A HOSPITAL boss has defended the decision to recruit nurses from the Irish Republic at a time when NHS staff nationally fear massive job losses.
Almost 30 Irish nurses have been taken on by Western Sussex Hospitals NHS Trust, which runs Worthing Hospital and St Richard’s Hospital, Chichester.
Sixteen have already started, with 12 more joining at the end of the month.
Dr Peter Carter, general secretary of the Royal College of Nursing (RCN), recently said at least 27,000 NHS posts faced the axe, with “many more” at risk from government spending cuts.
Helen Wigginton, RCN regional communications officer, said nurses were very concerned about their jobs.
Recruitment of foreign nurses would become an issue if trusts made home-trained nurses redundant to cut costs.
Tim Loughton, MP for East Worthing and Shoreham, said: “Our first priority is to make sure our hospitals are fully staffed with well trained nurses.
“If there is a short-term shortage of nurses locally I hope that in the future priority will be given to recruiting local staff wherever possible.”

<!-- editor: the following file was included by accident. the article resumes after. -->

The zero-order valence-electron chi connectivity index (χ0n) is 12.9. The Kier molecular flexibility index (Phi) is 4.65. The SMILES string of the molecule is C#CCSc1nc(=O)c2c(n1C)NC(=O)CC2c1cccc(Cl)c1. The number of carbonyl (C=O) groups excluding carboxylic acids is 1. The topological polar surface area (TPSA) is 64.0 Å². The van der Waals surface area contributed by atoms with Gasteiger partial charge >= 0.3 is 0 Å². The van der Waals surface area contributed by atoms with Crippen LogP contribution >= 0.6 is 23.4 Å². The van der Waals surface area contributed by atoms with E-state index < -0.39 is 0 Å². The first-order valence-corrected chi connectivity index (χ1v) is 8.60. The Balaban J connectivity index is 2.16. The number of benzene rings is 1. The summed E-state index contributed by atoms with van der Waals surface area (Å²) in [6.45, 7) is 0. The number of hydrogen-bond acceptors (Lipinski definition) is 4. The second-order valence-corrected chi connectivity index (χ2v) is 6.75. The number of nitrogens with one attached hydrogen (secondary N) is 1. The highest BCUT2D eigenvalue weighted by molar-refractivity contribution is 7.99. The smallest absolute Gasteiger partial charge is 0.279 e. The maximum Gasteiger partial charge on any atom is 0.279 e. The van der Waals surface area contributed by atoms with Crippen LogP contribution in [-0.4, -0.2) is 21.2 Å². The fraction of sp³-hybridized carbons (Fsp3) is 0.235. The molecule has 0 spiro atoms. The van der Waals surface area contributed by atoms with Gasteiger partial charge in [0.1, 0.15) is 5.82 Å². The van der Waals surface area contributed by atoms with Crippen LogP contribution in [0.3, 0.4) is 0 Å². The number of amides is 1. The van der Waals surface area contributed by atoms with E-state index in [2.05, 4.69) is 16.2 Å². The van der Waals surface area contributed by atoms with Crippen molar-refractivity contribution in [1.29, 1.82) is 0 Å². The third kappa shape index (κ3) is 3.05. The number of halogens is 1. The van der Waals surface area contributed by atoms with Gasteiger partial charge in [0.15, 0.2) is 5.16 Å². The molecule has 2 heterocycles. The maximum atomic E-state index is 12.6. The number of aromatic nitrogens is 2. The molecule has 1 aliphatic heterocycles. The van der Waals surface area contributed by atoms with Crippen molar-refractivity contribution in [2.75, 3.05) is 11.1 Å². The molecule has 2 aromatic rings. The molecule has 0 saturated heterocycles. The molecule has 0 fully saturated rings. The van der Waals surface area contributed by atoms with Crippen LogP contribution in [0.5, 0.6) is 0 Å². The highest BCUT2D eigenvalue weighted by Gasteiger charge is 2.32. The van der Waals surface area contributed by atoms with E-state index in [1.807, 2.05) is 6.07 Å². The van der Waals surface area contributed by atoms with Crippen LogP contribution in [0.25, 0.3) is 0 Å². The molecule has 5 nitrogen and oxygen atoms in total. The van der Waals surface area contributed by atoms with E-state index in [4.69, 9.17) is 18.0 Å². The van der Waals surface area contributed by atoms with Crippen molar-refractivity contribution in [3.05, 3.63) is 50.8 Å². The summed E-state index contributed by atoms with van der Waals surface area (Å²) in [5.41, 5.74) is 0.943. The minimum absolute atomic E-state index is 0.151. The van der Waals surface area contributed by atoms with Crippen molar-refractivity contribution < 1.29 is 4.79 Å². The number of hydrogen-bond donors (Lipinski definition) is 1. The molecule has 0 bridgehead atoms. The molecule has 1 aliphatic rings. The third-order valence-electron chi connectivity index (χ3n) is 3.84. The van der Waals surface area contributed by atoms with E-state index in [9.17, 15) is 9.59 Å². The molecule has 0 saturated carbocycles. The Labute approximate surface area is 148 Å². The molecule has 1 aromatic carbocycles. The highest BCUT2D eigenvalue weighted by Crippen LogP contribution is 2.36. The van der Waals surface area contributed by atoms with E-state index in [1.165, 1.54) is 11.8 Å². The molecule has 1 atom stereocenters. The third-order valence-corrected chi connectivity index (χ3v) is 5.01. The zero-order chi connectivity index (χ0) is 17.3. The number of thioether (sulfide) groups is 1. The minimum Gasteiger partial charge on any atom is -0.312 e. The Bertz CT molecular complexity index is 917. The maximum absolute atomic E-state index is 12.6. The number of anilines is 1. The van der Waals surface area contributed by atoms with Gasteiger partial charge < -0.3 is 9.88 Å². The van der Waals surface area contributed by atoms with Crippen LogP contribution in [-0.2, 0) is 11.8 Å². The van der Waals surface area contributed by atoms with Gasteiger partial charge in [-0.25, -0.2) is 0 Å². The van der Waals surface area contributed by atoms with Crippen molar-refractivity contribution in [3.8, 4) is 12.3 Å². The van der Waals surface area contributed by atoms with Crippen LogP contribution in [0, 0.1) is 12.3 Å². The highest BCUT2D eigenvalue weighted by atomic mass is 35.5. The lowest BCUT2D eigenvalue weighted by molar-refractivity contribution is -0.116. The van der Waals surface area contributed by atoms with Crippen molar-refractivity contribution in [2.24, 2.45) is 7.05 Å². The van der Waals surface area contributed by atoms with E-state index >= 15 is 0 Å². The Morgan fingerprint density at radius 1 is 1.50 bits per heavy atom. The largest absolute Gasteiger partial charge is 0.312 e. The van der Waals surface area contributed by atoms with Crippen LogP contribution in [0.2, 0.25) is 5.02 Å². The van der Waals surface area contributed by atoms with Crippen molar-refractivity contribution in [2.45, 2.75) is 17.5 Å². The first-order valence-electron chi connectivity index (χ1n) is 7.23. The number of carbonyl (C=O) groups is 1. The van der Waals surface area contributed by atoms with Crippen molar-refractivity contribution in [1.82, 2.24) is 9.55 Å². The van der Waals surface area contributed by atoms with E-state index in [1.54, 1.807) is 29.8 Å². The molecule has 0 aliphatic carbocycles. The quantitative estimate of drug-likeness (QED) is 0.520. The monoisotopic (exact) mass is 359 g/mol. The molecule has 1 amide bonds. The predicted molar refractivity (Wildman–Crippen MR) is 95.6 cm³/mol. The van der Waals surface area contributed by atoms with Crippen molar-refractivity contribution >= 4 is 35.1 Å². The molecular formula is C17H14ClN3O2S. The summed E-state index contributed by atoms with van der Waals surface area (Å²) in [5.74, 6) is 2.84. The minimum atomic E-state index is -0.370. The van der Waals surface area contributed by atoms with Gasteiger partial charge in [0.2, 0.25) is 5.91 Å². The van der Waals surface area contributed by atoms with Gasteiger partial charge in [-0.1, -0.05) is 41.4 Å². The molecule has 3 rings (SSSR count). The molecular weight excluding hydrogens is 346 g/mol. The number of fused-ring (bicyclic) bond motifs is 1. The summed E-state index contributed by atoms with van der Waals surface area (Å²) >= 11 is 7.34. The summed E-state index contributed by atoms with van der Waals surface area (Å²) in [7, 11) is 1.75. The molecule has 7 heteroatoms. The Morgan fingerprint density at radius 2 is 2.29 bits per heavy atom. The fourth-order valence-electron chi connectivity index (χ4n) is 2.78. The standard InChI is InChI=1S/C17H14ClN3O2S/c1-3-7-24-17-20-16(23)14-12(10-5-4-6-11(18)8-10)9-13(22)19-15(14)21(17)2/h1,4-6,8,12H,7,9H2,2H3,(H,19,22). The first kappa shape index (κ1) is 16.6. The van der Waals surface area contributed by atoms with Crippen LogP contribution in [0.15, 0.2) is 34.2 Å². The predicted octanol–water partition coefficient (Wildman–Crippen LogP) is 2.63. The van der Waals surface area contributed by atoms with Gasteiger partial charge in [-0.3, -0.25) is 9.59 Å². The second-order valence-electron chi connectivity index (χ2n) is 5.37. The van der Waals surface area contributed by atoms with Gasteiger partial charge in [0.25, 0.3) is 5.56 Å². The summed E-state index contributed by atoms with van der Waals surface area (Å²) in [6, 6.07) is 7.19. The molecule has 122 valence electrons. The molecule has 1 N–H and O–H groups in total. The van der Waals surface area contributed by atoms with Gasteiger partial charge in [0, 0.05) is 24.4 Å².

Jane Farrell, chief operating officer of the trust, said: high demand for nursing staff was creating competition among south coast hospitals recruiting qualified nursing staff, leading to a shortage.
Like many other NHS trusts in the area, Western Sussex Hospitals NHS Trust had been experiencing difficulties in recruiting qualified nurses locally.
“Due to this competition and the shortage of nursing staff in the region, the trust took the decision to recruit from within the European Economic Area.
“Ireland was identified due to its good reputation in providing a high standard of teaching through the four-year nurse degree course at Irish universities.”
Managers interviewing the nurses in Dublin were impressed by their quality.
Worthing Hospital previously recruited Filipino nurses but tighter immigration restrictions had made it more difficult to recruit foreign staff from outside the EU.